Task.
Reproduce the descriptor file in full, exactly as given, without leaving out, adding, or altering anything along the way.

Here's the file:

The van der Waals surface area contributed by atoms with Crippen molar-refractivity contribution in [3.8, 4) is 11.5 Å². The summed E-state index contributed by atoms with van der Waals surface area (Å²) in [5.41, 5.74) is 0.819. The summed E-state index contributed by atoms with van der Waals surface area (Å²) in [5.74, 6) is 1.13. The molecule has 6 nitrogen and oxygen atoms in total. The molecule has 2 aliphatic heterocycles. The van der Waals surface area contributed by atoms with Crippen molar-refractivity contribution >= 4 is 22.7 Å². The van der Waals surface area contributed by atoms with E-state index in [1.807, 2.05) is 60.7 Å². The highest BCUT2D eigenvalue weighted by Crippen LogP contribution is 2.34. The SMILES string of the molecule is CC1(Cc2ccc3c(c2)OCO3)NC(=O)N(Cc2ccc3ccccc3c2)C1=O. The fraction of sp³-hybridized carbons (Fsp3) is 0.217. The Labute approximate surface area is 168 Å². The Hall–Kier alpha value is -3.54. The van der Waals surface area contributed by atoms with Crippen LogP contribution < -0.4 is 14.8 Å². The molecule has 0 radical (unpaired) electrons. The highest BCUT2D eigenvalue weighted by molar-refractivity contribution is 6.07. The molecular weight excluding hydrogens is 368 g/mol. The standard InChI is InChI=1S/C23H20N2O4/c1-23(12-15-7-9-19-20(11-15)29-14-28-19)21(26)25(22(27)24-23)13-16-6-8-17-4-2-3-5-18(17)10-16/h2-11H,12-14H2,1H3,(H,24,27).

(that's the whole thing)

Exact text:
The van der Waals surface area contributed by atoms with Crippen molar-refractivity contribution in [3.8, 4) is 11.5 Å². The summed E-state index contributed by atoms with van der Waals surface area (Å²) in [5.41, 5.74) is 0.819. The summed E-state index contributed by atoms with van der Waals surface area (Å²) in [5.74, 6) is 1.13. The molecule has 6 nitrogen and oxygen atoms in total. The molecule has 2 aliphatic heterocycles. The van der Waals surface area contributed by atoms with Crippen molar-refractivity contribution >= 4 is 22.7 Å². The van der Waals surface area contributed by atoms with E-state index in [1.807, 2.05) is 60.7 Å². The highest BCUT2D eigenvalue weighted by Crippen LogP contribution is 2.34. The SMILES string of the molecule is CC1(Cc2ccc3c(c2)OCO3)NC(=O)N(Cc2ccc3ccccc3c2)C1=O. The fraction of sp³-hybridized carbons (Fsp3) is 0.217. The Labute approximate surface area is 168 Å². The Hall–Kier alpha value is -3.54. The van der Waals surface area contributed by atoms with Crippen LogP contribution < -0.4 is 14.8 Å². The molecule has 0 radical (unpaired) electrons. The highest BCUT2D eigenvalue weighted by molar-refractivity contribution is 6.07. The molecular weight excluding hydrogens is 368 g/mol. The standard InChI is InChI=1S/C23H20N2O4/c1-23(12-15-7-9-19-20(11-15)29-14-28-19)21(26)25(22(27)24-23)13-16-6-8-17-4-2-3-5-18(17)10-16/h2-11H,12-14H2,1H3,(H,24,27).